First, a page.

The Big Red One

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The Big Red One
Big red one post.jpg
Theatrical release poster
Directed by Samuel Fuller
Produced by Gene Corman
Written by Samuel Fuller
Starring Lee Marvin
Mark Hamill
Robert Carradine
Bobby Di Cicco
Kelly Ward
Siegfried Rauch
Stéphane Audran
Music by Dana Kaproff
Cinematography Adam Greenberg
Edited by Morton Tubor
Distributed by United Artists (original release)
Warner Bros. (reconstruction)
Release dates
July 18, 1980
Running time

113 minutes (1980 Theatrical Version)

162 minutes (2004 Restored Version)
Country United States
Language English
Budget $4,000,000
Box office $7,206,220

The Big Red One is a World War II war film starring Lee Marvin and Mark Hamill, released in 1980. It was written and directed by Samuel Fuller.

It was heavily cut on its original release, but a restored version, The Big Red One: The Reconstruction, was premièred at the 2004 Cannes Film Festival, seven years after Fuller's death. Fuller wrote a book, with the same title, which was more a companion novel than a novelization of the film, although it features many of the scenes that were originally cut.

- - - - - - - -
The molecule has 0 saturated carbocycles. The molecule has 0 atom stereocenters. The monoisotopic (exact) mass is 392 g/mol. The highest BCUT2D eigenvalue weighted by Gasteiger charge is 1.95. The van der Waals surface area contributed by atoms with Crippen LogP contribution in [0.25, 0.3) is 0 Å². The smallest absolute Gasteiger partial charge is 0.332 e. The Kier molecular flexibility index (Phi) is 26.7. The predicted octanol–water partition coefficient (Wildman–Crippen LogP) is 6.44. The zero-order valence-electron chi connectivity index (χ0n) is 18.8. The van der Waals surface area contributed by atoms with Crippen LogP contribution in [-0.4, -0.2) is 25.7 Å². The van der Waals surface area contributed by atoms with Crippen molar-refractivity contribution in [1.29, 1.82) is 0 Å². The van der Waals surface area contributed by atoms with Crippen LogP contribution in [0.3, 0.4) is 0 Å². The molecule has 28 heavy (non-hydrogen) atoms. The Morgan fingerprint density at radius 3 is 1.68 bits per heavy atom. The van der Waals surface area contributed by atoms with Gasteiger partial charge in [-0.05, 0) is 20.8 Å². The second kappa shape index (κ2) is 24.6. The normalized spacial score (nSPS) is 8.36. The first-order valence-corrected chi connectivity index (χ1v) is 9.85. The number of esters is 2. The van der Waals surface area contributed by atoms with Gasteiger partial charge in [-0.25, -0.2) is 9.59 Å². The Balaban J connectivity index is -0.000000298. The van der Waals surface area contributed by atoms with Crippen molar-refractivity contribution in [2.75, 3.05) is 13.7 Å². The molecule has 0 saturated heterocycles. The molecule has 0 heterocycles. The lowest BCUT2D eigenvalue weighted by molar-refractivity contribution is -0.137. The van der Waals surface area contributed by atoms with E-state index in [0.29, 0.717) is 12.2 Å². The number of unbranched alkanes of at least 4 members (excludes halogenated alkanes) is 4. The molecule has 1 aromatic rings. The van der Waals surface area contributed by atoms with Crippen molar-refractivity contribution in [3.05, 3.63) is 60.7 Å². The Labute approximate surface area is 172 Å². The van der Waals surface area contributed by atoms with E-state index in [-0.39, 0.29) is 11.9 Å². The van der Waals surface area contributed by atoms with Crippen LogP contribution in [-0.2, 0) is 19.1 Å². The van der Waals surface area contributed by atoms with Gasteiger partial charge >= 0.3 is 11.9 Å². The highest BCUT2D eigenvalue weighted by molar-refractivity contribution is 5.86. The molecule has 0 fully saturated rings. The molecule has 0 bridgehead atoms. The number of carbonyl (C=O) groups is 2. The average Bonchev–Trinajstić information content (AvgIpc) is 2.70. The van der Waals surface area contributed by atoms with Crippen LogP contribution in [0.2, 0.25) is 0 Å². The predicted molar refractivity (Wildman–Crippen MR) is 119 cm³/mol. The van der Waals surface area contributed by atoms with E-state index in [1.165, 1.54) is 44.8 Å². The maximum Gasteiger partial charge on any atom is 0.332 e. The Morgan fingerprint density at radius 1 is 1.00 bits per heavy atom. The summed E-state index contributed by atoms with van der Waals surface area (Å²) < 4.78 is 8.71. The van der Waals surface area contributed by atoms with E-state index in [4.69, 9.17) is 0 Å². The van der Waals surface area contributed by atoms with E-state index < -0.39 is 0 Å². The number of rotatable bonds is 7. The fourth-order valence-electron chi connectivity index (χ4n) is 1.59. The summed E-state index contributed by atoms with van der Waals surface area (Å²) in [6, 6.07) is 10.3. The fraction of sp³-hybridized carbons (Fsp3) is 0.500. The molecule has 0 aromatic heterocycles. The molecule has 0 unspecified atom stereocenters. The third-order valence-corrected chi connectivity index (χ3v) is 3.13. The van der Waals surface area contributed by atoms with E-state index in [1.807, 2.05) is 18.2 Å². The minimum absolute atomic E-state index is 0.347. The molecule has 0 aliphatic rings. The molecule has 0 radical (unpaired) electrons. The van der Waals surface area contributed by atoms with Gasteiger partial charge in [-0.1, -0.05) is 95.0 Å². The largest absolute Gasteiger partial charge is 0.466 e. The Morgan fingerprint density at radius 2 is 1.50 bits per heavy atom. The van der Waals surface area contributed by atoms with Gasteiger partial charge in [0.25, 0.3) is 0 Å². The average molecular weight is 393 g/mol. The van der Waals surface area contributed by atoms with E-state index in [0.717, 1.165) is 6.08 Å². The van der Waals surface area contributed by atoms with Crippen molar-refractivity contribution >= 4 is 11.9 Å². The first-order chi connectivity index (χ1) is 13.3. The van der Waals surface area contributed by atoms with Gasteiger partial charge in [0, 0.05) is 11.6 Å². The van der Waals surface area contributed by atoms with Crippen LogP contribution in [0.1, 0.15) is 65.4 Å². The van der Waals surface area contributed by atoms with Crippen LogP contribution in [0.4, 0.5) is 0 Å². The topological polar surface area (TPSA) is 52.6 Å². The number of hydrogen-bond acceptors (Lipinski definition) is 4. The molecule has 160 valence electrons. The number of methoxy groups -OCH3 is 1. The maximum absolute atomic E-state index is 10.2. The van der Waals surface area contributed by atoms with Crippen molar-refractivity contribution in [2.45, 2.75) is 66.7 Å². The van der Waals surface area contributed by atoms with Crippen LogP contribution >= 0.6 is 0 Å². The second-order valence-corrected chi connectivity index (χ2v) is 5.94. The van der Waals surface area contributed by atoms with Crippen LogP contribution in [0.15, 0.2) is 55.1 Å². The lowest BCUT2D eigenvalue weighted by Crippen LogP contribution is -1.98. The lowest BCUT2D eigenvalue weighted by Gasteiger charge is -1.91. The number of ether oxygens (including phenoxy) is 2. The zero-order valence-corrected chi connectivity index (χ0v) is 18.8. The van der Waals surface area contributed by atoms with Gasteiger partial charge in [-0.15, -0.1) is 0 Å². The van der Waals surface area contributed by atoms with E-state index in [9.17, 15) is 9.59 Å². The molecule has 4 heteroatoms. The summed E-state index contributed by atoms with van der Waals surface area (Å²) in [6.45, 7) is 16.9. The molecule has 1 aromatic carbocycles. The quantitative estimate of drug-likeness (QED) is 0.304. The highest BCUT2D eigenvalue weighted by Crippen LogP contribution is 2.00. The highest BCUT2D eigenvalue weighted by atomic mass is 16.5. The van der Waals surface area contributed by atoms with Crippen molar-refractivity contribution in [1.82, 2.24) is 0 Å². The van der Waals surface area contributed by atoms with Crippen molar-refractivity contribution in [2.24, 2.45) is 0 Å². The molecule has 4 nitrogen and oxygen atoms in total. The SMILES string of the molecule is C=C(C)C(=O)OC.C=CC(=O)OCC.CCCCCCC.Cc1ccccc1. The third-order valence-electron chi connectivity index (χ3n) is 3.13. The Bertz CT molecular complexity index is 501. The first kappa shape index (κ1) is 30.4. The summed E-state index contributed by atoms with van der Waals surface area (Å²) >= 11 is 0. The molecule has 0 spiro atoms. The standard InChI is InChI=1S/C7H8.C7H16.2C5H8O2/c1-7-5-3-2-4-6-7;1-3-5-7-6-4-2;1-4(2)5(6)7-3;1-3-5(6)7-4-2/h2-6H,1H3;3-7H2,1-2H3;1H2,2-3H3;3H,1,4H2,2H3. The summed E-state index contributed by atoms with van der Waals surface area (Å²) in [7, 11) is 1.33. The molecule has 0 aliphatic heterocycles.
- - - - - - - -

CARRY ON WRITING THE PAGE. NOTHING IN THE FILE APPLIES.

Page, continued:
Patch of the United States Army's 1st Infantry Division.

Fuller was a World War II veteran and served with the 1st Infantry Division, which is nicknamed The Big Red One for the red numeral "1" on the Division's shoulder patch. He received the Silver Star, Bronze Star and Purple Heart during his service. He was present at the liberation of the Falkenau concentration camp.[1]


The film begins in black and white in November 1918 at the end of World War I. A private (Marvin), using his trench knife, kills a German soldier who was approaching with his arms raised and muttering in German. When he returns to his company's headquarters, the private is told that the "war's been over for four hours." The 1st Division patch is shown in color.